Game changer and foreign hands


Forward march only?


Ambassador Wajid added that since major portion of CPEC would run through Pakistan’s most troublesome province in an intermittent state of insurgency — Balochistan — its success would depend on the law and order state of the province


CPEC has been heralded as a game changer for Pakistan. Its launch is a laudable achievement but the fact that it is accompanied by the third terror attack in Balochistan in as many months should be cause for concern.

Statements regarding the involvement of a malevolent foreign hand hell bent on derailing the project have repeatedly been touted by the government. However, these statements lose their effectiveness when repeated as often as they are.

The repeated insistence of all of the province’s problems being the work of a foreign hand cannot deflect the blame regarding inefficient security measures and lack of policy making and implementation.

Talking to DNA on the issue, veteran journalist and former high commissioner to United Kingdom, Ambassador Wajid Shamsul Hasan, said no doubt the CPEC project — one belt one road — has been optimistically called a game changer for Pakistan with seminal consequences for country’s economy and vital strategic interests. For China too it would be opening an altogether new route to Central Asian Republics and help a great deal in developing integrated trade within China’s vast expense of land. Pakistan’s Gwadar Port in Balochistan is the kingpin in China’s larger scheme of things.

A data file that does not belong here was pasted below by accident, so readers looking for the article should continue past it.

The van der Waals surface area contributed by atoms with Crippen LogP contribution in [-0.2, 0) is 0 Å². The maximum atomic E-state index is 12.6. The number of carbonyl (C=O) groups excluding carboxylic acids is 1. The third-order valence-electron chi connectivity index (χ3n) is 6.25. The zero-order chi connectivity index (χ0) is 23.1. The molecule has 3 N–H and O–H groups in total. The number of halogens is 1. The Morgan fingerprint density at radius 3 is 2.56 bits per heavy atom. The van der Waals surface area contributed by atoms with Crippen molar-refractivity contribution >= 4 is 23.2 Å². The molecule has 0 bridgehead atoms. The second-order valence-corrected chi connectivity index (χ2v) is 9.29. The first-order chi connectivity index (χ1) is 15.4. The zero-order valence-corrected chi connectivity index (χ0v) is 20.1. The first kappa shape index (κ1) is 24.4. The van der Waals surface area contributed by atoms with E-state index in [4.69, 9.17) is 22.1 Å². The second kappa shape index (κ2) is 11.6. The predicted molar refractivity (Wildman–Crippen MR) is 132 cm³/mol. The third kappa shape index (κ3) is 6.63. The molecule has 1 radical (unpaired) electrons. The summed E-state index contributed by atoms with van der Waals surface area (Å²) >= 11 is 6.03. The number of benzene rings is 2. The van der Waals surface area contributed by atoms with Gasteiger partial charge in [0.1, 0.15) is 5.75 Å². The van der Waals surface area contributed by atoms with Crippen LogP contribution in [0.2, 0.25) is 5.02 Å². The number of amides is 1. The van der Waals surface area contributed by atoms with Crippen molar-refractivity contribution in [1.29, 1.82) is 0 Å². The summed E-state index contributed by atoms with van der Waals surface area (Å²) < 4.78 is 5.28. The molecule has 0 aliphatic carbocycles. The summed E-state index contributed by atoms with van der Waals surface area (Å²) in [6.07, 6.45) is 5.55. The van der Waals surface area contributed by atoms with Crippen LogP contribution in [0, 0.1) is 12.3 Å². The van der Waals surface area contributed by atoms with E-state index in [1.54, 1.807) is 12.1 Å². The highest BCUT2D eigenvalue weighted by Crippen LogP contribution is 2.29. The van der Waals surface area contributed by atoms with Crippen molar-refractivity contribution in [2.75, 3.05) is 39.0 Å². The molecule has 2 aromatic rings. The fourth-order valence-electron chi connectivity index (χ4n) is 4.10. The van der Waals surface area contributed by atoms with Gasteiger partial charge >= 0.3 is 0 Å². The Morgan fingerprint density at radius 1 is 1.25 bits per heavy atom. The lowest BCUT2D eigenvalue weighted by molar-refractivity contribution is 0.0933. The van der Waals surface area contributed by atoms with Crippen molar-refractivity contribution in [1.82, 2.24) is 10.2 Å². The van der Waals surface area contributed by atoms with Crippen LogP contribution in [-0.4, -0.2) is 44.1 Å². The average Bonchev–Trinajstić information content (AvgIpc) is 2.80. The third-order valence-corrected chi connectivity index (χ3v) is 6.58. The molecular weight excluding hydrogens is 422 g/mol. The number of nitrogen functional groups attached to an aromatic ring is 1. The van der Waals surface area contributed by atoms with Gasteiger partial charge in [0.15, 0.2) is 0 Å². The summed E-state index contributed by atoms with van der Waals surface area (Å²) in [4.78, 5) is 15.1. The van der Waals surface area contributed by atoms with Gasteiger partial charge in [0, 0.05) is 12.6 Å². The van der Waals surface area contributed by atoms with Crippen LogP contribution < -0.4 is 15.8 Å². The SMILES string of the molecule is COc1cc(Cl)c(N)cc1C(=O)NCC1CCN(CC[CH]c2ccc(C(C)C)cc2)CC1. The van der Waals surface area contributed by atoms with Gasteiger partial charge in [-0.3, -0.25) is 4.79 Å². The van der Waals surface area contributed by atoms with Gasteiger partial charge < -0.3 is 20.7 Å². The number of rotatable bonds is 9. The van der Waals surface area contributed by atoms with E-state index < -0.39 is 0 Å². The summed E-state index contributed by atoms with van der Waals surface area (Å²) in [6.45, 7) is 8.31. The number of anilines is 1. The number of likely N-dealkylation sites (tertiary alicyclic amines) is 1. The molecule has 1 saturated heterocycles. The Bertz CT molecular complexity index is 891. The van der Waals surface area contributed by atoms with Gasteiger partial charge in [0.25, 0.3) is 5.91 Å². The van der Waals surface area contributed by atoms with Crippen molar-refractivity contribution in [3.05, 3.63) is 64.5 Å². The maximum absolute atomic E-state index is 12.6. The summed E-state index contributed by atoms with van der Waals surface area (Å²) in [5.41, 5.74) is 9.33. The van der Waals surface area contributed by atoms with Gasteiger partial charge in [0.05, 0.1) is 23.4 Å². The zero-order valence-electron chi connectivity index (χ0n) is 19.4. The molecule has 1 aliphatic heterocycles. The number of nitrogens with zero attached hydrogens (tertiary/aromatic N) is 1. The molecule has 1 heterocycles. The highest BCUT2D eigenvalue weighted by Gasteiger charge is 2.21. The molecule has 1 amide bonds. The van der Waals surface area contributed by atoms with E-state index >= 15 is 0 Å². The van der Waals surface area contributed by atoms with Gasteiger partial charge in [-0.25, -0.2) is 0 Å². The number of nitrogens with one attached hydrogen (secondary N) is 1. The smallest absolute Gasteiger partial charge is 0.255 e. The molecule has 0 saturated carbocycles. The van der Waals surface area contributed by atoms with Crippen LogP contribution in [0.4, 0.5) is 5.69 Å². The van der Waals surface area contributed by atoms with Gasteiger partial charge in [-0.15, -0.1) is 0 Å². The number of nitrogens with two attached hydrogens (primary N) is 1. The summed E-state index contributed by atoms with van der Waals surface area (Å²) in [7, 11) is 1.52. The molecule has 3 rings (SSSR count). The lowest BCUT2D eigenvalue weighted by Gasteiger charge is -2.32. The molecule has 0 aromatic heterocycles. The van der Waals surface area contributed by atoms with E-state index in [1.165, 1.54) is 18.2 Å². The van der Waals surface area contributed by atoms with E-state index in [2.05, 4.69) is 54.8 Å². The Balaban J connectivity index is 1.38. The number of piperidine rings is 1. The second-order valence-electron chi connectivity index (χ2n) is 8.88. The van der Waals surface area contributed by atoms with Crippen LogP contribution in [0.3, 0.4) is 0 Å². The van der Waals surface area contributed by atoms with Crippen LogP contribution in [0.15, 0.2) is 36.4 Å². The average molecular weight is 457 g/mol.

Ambassador Wajid added that since major portion of CPEC would run through Pakistan’s most troublesome province in an intermittent state of insurgency — Balochistan — its success would depend on the law and order state of the province and its political stability. Investment of $46 billion in the project would be mainly beneficiary to Pakistan and mostly to China.

However, it will have an overall healthy impact on the socio-economic development of the places it would pass through or touches by. Growth of industrial complexes, large scale mercantile activity, growth of transport would not only be economic fruit bearing, employment generating but would have revolutionary impact socially.

He added that not underestimating its overall socio-economic impact, the road to completion would not be strewn with roses. From the word go to the end it will have to overcome local political conflicts as well as diverse economic interests of the regions that it will run through.

“Although it has been initially operationalised recently, preceding it there have been three terrorist attacks killing hundreds in a period of 100 days. I mention these attacks as they took place on the eve of its operational launch while Balochistan has been in the eye of the terrorist storm since ages mainly the targets have been the Shia minority,” said ambassador Wajid.